LETTER: SA’s rare-earth deposits
Vanrhynsdorp's Steenkampskraal mine has the world's richest monazite ore
House prices in the Namaqua’s Vanrhynsdorp may be starting to rise.
China, by far the world’s biggest supplier of rare earths, has threatened to top supplying the US. The 17 elements collectively known as rare earths, with names like neodymium, dysprosium, ytterbium and cerium, are critical for defence equipment, electric cars, cellphones, smart bombs and airplanes. The US sees them as critical for maintaining its security, yet it produces almost none.
This is where Vanrhynsdorp becomes important as the world’s richest rare-earth monazite ore is located at Steenkampskraal about 40kms outside the town. Operated by Anglo American from 1952 to 1963, the mine could, if it hasn’t already, restart the existing grinding and chemical extraction plant. Proven reserves are estimated at 605,000 tons of total rare-earth oxide at about 14.4% purity.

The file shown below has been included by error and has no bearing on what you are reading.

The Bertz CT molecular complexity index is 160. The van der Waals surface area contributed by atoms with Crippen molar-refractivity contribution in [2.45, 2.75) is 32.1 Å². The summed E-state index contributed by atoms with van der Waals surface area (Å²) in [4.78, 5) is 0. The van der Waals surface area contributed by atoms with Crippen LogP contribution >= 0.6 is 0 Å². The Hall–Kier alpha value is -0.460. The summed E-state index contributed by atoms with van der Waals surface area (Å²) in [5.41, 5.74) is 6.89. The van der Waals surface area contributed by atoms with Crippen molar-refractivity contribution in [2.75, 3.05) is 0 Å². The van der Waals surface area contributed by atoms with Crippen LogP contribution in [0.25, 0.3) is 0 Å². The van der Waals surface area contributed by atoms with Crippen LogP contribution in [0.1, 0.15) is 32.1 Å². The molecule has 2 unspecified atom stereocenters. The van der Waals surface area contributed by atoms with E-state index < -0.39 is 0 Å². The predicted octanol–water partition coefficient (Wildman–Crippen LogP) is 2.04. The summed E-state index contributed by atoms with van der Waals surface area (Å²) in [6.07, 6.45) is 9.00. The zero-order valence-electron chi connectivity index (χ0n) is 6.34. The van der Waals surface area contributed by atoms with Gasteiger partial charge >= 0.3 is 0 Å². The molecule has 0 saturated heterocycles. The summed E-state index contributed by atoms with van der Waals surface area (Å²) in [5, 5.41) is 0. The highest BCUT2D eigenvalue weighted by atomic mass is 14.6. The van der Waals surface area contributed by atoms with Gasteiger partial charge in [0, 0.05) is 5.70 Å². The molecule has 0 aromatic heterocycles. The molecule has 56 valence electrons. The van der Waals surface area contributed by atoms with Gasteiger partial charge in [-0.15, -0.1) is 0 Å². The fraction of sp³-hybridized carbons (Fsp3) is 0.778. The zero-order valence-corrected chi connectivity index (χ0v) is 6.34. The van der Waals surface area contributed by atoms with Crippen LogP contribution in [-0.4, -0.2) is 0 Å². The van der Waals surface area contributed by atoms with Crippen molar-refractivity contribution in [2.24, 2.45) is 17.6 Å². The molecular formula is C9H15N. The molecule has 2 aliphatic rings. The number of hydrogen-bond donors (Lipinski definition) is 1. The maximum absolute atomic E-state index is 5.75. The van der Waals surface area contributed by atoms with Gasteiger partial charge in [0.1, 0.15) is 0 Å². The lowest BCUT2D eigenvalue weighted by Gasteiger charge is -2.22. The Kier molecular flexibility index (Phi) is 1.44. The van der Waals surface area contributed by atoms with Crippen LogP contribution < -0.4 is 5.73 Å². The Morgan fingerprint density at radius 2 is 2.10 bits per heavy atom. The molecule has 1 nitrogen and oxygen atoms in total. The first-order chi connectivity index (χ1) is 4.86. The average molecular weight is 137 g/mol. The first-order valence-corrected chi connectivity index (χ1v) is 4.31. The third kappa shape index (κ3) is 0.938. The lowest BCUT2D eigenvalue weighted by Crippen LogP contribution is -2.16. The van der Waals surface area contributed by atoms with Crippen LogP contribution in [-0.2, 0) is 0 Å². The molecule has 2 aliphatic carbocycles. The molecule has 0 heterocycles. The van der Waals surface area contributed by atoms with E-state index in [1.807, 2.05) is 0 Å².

But rare earths have become political. One reason for the continued US military presence in Afghanistan is allegedly to protect rare-earth mining prospects. China would be unhappy if SA were even partly to undermine its rare-earths stranglehold over the US. On the other hand, the US would do almost anything to secure such a source.
If the trade war continues, the Steenkampskraal mine could bring much-needed wealth to Namaqualand, but it wouldn’t be entirely risk free.